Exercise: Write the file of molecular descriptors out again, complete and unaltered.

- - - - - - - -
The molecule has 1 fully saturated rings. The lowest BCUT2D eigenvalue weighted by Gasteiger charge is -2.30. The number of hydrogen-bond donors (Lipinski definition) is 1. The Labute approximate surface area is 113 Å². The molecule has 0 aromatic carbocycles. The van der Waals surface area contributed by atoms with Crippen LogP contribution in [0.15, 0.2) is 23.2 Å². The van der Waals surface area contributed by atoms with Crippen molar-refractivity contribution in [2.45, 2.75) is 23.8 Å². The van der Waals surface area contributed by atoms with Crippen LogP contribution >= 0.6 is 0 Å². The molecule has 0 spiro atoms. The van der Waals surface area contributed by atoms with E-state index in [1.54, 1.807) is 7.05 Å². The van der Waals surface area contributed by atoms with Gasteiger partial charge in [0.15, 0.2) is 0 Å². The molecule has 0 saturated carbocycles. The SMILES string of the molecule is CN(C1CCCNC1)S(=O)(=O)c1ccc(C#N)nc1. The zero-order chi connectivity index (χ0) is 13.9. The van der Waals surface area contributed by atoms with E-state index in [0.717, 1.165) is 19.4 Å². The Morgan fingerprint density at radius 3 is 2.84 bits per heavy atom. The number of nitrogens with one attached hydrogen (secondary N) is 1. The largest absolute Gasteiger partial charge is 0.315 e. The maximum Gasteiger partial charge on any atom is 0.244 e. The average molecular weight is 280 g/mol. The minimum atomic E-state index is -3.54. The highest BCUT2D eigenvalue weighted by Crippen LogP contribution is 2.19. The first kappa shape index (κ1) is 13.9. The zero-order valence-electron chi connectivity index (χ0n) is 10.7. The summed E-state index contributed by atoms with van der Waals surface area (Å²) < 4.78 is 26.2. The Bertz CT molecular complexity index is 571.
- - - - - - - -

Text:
The molecule has 1 fully saturated rings. The lowest BCUT2D eigenvalue weighted by Gasteiger charge is -2.30. The number of hydrogen-bond donors (Lipinski definition) is 1. The Labute approximate surface area is 113 Å². The molecule has 0 aromatic carbocycles. The van der Waals surface area contributed by atoms with Crippen LogP contribution in [0.15, 0.2) is 23.2 Å². The van der Waals surface area contributed by atoms with Crippen molar-refractivity contribution in [2.45, 2.75) is 23.8 Å². The van der Waals surface area contributed by atoms with Crippen LogP contribution >= 0.6 is 0 Å². The molecule has 0 spiro atoms. The van der Waals surface area contributed by atoms with E-state index in [1.54, 1.807) is 7.05 Å². The van der Waals surface area contributed by atoms with Gasteiger partial charge in [0.15, 0.2) is 0 Å². The molecule has 0 saturated carbocycles. The SMILES string of the molecule is CN(C1CCCNC1)S(=O)(=O)c1ccc(C#N)nc1. The zero-order chi connectivity index (χ0) is 13.9. The van der Waals surface area contributed by atoms with E-state index in [0.717, 1.165) is 19.4 Å². The Morgan fingerprint density at radius 3 is 2.84 bits per heavy atom. The number of nitrogens with one attached hydrogen (secondary N) is 1. The largest absolute Gasteiger partial charge is 0.315 e. The maximum Gasteiger partial charge on any atom is 0.244 e. The average molecular weight is 280 g/mol. The minimum atomic E-state index is -3.54. The highest BCUT2D eigenvalue weighted by Crippen LogP contribution is 2.19. The first kappa shape index (κ1) is 13.9. The zero-order valence-electron chi connectivity index (χ0n) is 10.7. The summed E-state index contributed by atoms with van der Waals surface area (Å²) < 4.78 is 26.2. The Bertz CT molecular complexity index is 571.